Throughout the season, as a winegrape grower, I help move the vineyard towards a hoped for conclusion. We fight the elements, be they frost in spring or heat spikes in summer. We sculpt the vineyard looking for harmony between canopy and clusters. We meter water to assure appropriate stress. Everyone works at Las Madres. Then, in early September, after verasion, when the grapes have turned from green to dark dark purple, one can sit and wait for ripening, for what the future has in store ... I can't. I walk the rows, pulling leaves, tucking shoots, cutting and manipulating the clusters. I know I don't ultimately shape the future yet I want a hand in it. I am prone to doing, moving, inventing. I have been known to stomp and swear in attempts to facilitate the process, as Jean would attest.

This year, in mid October, nature had her own plan. Rain, and lots of it. Over ten days time I heard everything from "showers" to devestating remnants of a Japanese tropical storm. As is oft times the case, as an event nears one sees the beginning of consensus. Between 1.5 inches of rain in Santa Rosa, and 1.05 inches in Napa, predicted. In 2006 we incurred over an inch of rain with no ill effects. "Relax," I counsel myself. Still, it is never comfortable. At the behest of our customers' wishes and my absolute understanding of what is required of Las Madres to create memorable wines, we elected to hang the fruit through the first Harvestrain of the season. We needed a little more concentration. Every farmer knows this is necessary from time to time. "Wash the reds before you bring them in.” From the first resonant "thwack", as rain pelts our roof, till after the sun next shines, it is my time to worry.

The rain and winds began in earnest after midnight October 13th, and failed to let up until 4PM the following afternoon. My rain gauge showed a solid 4 inches of rain! The promised clearing for the next day, instead resulted in dense fog and showers. Worse, the temperature hovered in the high sixties and low seventies for most of the next week, a catalyst for any one of more than 15 fungal problems. We went to work in attempts to dry the fragile fruit. I enlisted the help of our wind machine, normally used for frost, and a number of leaf blowers. Honestly I am to this day surprised how successful we were in drying the clusters. Unfortunately, the weather never really cooperated and we did not get true drying weather. My idea of perfection bruised, it was time to pull the fruit, and in little time the fruit became wine.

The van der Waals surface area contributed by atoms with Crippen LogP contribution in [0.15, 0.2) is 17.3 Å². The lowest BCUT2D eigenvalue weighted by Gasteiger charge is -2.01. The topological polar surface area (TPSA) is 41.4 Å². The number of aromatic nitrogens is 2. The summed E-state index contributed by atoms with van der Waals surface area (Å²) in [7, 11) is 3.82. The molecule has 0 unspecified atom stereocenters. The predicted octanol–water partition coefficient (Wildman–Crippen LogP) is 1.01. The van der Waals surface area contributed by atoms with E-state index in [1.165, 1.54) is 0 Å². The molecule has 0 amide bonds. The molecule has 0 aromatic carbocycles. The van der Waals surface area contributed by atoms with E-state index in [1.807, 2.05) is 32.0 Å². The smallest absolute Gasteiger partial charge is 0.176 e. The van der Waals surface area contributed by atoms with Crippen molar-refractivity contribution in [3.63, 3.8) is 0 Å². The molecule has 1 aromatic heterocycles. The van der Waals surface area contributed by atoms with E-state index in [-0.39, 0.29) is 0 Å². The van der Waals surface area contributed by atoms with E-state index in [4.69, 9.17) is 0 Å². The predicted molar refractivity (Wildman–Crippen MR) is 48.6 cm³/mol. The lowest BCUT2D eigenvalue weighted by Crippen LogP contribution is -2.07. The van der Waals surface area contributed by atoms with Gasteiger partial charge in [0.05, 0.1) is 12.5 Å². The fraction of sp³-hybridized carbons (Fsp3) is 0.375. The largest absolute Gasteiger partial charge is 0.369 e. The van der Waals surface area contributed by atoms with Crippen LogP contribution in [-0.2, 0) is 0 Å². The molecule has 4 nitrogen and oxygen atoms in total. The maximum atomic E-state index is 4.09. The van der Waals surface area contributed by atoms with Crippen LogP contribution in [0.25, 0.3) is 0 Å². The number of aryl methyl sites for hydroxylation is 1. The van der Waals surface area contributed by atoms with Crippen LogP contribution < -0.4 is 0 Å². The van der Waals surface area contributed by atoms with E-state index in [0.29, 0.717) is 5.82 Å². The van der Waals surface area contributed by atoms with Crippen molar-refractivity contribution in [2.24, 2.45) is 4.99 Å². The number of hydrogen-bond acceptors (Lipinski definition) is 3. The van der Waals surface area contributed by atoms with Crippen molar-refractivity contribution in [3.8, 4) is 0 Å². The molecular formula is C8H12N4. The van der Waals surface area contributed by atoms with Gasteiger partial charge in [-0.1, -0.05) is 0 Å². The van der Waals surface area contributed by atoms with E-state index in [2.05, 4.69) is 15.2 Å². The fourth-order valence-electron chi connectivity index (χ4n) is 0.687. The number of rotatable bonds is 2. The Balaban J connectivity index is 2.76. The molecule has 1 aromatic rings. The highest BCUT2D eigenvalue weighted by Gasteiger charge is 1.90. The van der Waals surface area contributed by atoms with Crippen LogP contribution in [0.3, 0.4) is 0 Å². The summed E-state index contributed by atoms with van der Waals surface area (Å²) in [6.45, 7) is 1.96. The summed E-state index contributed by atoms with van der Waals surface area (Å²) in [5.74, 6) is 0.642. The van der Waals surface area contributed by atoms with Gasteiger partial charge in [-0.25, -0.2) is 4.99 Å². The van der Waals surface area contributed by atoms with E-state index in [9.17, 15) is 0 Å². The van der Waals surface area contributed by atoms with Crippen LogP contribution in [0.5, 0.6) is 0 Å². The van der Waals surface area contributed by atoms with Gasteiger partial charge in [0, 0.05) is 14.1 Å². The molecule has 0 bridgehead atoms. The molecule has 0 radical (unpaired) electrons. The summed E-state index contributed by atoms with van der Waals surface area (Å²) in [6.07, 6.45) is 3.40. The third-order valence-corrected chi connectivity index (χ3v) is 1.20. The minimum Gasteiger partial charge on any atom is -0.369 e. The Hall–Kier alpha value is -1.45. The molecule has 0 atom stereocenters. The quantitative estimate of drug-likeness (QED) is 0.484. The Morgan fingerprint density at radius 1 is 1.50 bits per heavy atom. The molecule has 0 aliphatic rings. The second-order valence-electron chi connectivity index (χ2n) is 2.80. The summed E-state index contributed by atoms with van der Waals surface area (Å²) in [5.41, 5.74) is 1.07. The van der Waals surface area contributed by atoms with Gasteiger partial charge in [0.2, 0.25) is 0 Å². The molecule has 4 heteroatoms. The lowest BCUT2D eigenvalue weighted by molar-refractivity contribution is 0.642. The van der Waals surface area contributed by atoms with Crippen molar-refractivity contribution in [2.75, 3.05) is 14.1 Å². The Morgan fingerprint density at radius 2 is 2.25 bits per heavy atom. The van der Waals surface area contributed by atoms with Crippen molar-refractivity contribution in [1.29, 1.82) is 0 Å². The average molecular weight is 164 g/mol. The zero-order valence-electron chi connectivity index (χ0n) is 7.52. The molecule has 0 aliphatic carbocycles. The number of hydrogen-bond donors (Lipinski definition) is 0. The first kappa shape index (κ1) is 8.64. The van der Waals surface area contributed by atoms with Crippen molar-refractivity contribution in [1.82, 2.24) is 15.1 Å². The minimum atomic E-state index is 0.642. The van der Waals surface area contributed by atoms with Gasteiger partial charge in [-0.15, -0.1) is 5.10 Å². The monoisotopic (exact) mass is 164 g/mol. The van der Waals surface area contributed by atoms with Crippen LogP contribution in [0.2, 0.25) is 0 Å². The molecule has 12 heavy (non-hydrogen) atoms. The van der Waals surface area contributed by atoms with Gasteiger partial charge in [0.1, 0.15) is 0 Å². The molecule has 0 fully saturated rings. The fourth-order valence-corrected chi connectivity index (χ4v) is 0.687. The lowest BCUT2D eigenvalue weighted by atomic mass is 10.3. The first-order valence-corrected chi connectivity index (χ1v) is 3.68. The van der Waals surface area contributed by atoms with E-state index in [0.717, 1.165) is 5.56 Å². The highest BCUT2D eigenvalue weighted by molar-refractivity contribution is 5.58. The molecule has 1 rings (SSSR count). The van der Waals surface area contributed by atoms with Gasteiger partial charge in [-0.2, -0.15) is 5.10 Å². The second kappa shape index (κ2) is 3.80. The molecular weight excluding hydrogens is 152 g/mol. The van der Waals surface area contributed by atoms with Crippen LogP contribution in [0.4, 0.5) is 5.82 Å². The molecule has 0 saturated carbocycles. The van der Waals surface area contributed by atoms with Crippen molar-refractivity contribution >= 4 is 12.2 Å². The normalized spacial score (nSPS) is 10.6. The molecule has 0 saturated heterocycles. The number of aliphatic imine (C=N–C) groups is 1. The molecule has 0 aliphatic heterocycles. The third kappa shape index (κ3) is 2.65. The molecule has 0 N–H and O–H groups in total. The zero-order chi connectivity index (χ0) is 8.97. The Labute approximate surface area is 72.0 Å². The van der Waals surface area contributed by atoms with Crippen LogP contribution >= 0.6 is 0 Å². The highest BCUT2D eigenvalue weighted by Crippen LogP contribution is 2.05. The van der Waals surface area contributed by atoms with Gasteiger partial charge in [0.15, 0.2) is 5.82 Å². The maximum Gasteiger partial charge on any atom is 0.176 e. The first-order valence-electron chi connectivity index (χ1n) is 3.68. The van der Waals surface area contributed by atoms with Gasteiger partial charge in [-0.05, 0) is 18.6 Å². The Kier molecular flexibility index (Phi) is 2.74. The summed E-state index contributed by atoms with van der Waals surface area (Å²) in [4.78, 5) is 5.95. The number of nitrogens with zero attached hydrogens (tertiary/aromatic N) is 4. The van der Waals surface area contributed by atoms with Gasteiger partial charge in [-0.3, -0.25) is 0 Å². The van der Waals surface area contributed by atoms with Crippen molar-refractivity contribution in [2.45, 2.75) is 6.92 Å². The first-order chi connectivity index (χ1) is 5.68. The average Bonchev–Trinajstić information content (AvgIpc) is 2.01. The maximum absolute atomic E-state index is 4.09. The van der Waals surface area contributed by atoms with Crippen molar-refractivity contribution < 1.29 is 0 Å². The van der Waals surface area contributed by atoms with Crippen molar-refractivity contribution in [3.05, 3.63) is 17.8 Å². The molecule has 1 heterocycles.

It is February and our winemaker, Jacqueline Yoakum, pulls barrel samples with a wine thief. The color, as wine spiraled into my glass, was black. That mere inch of wine in glass allowed no light to pass. The nose, very subtle, showed spice, crème brûlée, a bit of fruit, and something else I could not put my finger on. I am a bit nervous as 2009 was by far our most difficult year in the vineyard. Our consultant, manager and friend, Armando Ceja says 2009 was a once every 20 year event. A bit more swirling and then the taste. Black fruit, and rich dark spices, reminiscent of black mole (pronounced molay), an incredibly complex flavored Mexican sauce showcasing six different chiles and, believe it or not, chocolate. We are just thru ML (where tart malic acid is transformed into softer, rounder lactic acid) and the wine is extremely young. When cleaned up and racked I expect more of the blue and red fruits to come through.

As a vineyard owner, fortunate enough to have customers interested in designating Las Madres, I am acutely aware of the concept of "vintage". When telling the story of our vineyard, I am happy to include the nuances of each vintage. 2004 was a year in which we endured the hottest September in recorded history. The wine was luscious, fruit forward and, inspite of the heat, well balanced. In 2005, we hung fruit until November, creating a more complex Syrah. The challenge of 2009 will never be forgottten. The aromatic and flavor profiles of this wine, at its very young age, are different than other vintages, much like the differences between siblings, yet convincingly from the same family. We work hard in the vineyard, oft times stubbornly in pursuit of perfection. Yet, what is perfection? Perhaps it is best to recognize and honor the collaboration between ourselves and Mother Nature and honor what is given. The Mothers, Las Madres, have given us something wonderful to remember in 2009. [top]

Gone Fishing